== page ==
Abstract

To mitigate pipe and water quality degradation in distribution, treatment targets were established to continuously control the corrosion potential of drinking water towards cement, lead and iron materials at a 225 MLD surface water treatment plant. Indicators were identified to estimate the corrosion potential of water for each of the 3 materials: the Langelier Saturation Index (LSI) for cement, pH for lead and a novel corrosion index for iron. Linear Polarization Resistance (LPR) probes equipped with cast iron and lead electrodes provided direct and continuous measurements of actual lead and iron corrosion rates for finished water. Corrosion control was achieved by adjustments to caustic soda doses. The set-point for finished water pH was determined with a site-specific algorithm using online values for temperature, pH, and conductivity as surrogate for calcium and alkalinity. Over the 7 months of implementation, measured iron corrosion rates were maintained well below the established threshold of 50 μm/year. Lead corrosion rates varied from 20 to 40 μm/year with higher levels occurring when pH dropped below 7.5. The full-scale experience validated a treatment strategy and demonstrated the feasibility of using LPR probes for online monitoring of corrosion potential on drinking water matrices.

INTRODUCTION

Drinking water quality regulations have historically been defined primarily with human health criteria in mind and seldom incorporate parameters related to the ‘health’ of pipes and linings in distribution systems. It is nevertheless well established that interactions between water and materials (iron, cement, plastic, lead, copper …) trigger chemical reactions in the network that can cause the degradation of both water quality (discoloration, turbidity, taste…) and pipes (increased failures and renewal requirements, water losses, decreased delivery capacity from obstruction).

External pipe degradation often triggers pipe failures due to localized conditions of high corrosion related to the geographic heterogeneity of soil environments. Internal corrosion, however, can be the predominant cause of pipe degradation (Rajani & Kleiner 2013; Kinet et al. 2018). Furthermore, contrary to external phenomena, internal degradation can be controlled by adjusting the quality of the produced water (Deberry et al. 1982; Lassovsky et al. 1984; Duranceau et al. 2011). As networks age, internal corrosion control becomes increasingly important not only to preserve water quality in distribution but also to extend the remaining service lifetime of pipes.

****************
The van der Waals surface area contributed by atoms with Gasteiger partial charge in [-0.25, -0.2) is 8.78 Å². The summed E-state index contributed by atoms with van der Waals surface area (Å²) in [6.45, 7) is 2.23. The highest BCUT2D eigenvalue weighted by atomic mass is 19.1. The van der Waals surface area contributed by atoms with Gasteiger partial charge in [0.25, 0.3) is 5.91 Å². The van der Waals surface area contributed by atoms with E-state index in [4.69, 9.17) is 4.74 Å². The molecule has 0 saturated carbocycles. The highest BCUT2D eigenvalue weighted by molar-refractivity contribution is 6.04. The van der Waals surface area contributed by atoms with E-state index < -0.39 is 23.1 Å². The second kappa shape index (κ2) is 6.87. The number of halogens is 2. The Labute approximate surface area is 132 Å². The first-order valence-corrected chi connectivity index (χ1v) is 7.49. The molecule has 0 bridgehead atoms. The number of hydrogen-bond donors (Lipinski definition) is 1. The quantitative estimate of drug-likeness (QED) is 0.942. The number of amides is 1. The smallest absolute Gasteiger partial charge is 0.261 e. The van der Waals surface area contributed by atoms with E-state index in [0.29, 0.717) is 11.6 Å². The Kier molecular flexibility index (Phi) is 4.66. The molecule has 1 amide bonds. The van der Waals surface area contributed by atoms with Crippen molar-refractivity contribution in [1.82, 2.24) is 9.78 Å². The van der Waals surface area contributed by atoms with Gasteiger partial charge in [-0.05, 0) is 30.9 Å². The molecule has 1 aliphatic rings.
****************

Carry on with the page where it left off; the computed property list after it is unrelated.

Systems that do implement corrosion control initiatives often rely on indirect methods using water quality parameters to anticipate corrosion potential and define a treatment strategy (Mirzabeygi et al. 2016; Melidis et al. 2017; WHO 2017). Surface water treatment plants (WTPs) face a challenge in this regard due to seasonal and climatic variations in water resources that affect both inlet water quality (temperature, pH, salinity) and chemical treatment requirements (Yang et al. 2012). Fluctuations in coagulant and acid doses used to remove suspended particles, algae and organic matter affect water quality parameters such as alkalinity, sulphates and chlorides that in turn have a direct impact on water corrosivity (Shi & Taylor, 2007; Hu et al. 2018).

Direct measurements of corrosion rates with Linear Polarization Resistance (LPR) probes is a well acknowledged method of monitoring variations in corrosion levels (AwwaRF 1996; Brossia 2014). In a study relating corrosion of cast iron by drinking water as measured by LPR and by coupon mass loss, the two measures correlated well (Philibert et al. 2017). Their implementation is relatively widespread in industrial process water applications but seldom used for corrosion control in drinking water production.

This study presents the results a corrosion control system implemented at a full-scale surface WTP in southern Paris combining both direct and indirect methods to monitor corrosion towards cement, lead and iron materials. Data was collected over a 7-month period covering both cold and warm seasons (January to August).